Simulated carbon cycle and Earth system response to atmospheric CO2 removal

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To project possible future climate change, it is important to understand Earth system response to CO2 removal, a potential key method to limit global warming. Previous studies examined some aspects of Earth system response to different scenarios of CO2 removal, but lacked a systematic analysis of the carbon cycle and climate system response in a consistent modeling framework. We expanded previous studies by using an Earth system model to examine the response of land and ocean carbon cycle, as well as a set of climate variables to idealized scenarios of atmospheric CO2 removal with different removal rates. In the scenarios considered, atmospheric CO2 increases at a rate of 1% per year to four times of its preindustrial level, and then decreases at a rate of 0.5%, 1%, and 2% per year to the preindustrial level. Simulation results show that a reduction of atmospheric CO2 induces CO2 release from both the ocean and terrestrial biosphere, and to keep atmospheric CO2 at a lower level requires the removal of anthropogenic CO2 not only from the atmosphere, but from the ocean and land carbon reservoirs as well. The response of many variables of the Earth system, including temperature, ocean heat content, sea level, deep ocean acidity, and permafrost area and carbon, lags the decrease in atmospheric CO2 ranging from a few years to many centuries. A few centuries after atmospheric CO2 returns to the preindustrial level, sea level is still substantially higher than the preindustrial level, and permafrost continues losing CO2 to the atmosphere. Our study demonstrates that to offset previous positive CO2 emissions by atmospheric CO2 removal does not mean to offset climate consequence of positive CO2 emissions. Rapid and deep reduction in CO2 emissions is key to prevent and limit increasing risks from further warming. Our study provides new insights into the carbon cycle and climate system response to CO2 removal, which would help to assess future climate change and the associated impacts.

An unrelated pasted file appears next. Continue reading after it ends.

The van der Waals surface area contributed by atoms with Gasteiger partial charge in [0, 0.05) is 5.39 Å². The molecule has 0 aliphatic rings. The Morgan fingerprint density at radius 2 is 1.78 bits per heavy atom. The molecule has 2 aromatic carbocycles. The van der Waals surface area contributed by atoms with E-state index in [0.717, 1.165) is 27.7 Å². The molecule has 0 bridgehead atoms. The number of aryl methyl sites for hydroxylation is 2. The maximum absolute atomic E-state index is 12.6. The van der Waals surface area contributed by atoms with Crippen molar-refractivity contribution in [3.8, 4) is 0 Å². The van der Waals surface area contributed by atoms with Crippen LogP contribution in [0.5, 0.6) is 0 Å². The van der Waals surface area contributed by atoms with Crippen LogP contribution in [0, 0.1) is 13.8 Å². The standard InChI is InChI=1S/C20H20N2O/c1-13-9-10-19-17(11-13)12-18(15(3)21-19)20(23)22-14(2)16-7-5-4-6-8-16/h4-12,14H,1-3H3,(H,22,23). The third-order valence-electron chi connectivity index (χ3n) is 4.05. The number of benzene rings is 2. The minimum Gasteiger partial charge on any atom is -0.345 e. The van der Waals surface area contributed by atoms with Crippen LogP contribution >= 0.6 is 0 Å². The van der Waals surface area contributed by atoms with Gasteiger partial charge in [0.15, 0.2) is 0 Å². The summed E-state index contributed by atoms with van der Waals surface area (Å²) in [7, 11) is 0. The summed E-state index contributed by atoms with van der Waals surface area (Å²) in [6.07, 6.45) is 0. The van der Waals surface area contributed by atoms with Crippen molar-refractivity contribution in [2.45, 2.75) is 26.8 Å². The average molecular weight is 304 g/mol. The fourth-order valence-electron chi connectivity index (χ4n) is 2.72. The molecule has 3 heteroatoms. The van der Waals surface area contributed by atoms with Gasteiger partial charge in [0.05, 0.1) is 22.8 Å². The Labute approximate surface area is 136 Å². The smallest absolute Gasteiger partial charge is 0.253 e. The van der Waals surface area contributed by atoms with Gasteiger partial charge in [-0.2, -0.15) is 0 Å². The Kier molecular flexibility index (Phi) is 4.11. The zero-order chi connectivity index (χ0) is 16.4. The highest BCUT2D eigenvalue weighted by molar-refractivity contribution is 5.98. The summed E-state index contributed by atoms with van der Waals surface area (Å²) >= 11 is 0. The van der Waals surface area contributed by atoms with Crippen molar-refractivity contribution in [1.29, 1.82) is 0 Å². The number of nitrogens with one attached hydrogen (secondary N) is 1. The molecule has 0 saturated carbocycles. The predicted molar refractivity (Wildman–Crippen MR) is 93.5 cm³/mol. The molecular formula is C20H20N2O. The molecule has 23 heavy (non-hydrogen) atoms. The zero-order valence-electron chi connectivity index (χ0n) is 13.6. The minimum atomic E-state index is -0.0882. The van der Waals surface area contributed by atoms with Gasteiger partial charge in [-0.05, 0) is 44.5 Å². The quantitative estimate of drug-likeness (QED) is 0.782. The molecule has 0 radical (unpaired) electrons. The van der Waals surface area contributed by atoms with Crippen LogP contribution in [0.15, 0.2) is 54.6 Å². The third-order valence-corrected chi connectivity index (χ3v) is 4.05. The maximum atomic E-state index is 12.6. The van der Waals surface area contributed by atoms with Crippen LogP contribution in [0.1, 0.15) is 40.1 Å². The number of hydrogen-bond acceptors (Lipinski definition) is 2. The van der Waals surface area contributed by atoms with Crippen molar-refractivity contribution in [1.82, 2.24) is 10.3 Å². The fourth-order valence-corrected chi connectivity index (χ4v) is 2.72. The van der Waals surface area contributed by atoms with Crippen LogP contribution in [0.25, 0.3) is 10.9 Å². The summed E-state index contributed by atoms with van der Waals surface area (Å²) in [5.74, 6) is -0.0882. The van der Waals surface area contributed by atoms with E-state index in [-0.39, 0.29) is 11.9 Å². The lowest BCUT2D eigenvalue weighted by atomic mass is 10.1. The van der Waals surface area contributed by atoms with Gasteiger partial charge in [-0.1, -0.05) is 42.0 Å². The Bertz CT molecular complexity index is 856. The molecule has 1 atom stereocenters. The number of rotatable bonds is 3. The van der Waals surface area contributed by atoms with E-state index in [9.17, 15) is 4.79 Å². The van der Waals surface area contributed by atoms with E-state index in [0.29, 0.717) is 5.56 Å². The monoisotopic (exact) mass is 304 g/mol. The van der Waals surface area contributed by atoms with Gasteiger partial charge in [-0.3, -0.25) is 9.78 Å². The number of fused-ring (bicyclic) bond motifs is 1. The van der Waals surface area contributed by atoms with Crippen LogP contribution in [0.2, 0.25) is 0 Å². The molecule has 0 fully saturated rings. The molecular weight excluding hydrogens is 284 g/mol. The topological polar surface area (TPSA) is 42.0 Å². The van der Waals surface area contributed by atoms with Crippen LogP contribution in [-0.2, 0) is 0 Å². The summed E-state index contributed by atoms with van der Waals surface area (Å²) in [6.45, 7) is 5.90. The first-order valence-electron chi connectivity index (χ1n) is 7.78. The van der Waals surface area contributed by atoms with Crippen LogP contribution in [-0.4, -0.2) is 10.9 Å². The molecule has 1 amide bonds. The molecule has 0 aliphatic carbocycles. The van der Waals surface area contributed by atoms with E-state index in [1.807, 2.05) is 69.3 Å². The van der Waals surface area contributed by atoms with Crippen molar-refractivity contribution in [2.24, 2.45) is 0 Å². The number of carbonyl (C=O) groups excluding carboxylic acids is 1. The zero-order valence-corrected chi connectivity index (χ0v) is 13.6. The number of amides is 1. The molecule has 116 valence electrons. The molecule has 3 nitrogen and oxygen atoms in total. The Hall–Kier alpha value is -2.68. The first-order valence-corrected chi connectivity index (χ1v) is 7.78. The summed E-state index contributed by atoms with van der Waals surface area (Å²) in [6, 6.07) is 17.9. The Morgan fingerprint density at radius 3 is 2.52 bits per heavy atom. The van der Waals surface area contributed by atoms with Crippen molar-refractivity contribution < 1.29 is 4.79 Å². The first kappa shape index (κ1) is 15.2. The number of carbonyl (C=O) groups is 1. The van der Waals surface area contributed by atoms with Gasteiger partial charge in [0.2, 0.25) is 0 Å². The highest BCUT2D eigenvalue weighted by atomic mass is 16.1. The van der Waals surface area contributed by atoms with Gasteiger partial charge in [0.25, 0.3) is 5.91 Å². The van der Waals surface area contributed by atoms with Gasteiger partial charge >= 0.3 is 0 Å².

Cao, L., Jin, X. Y., & Jiang, J. (2023). Simulated carbon cycle and Earth system response to atmospheric CO2 removal. Advances in Climate Change Research, 14(2), 313–321.

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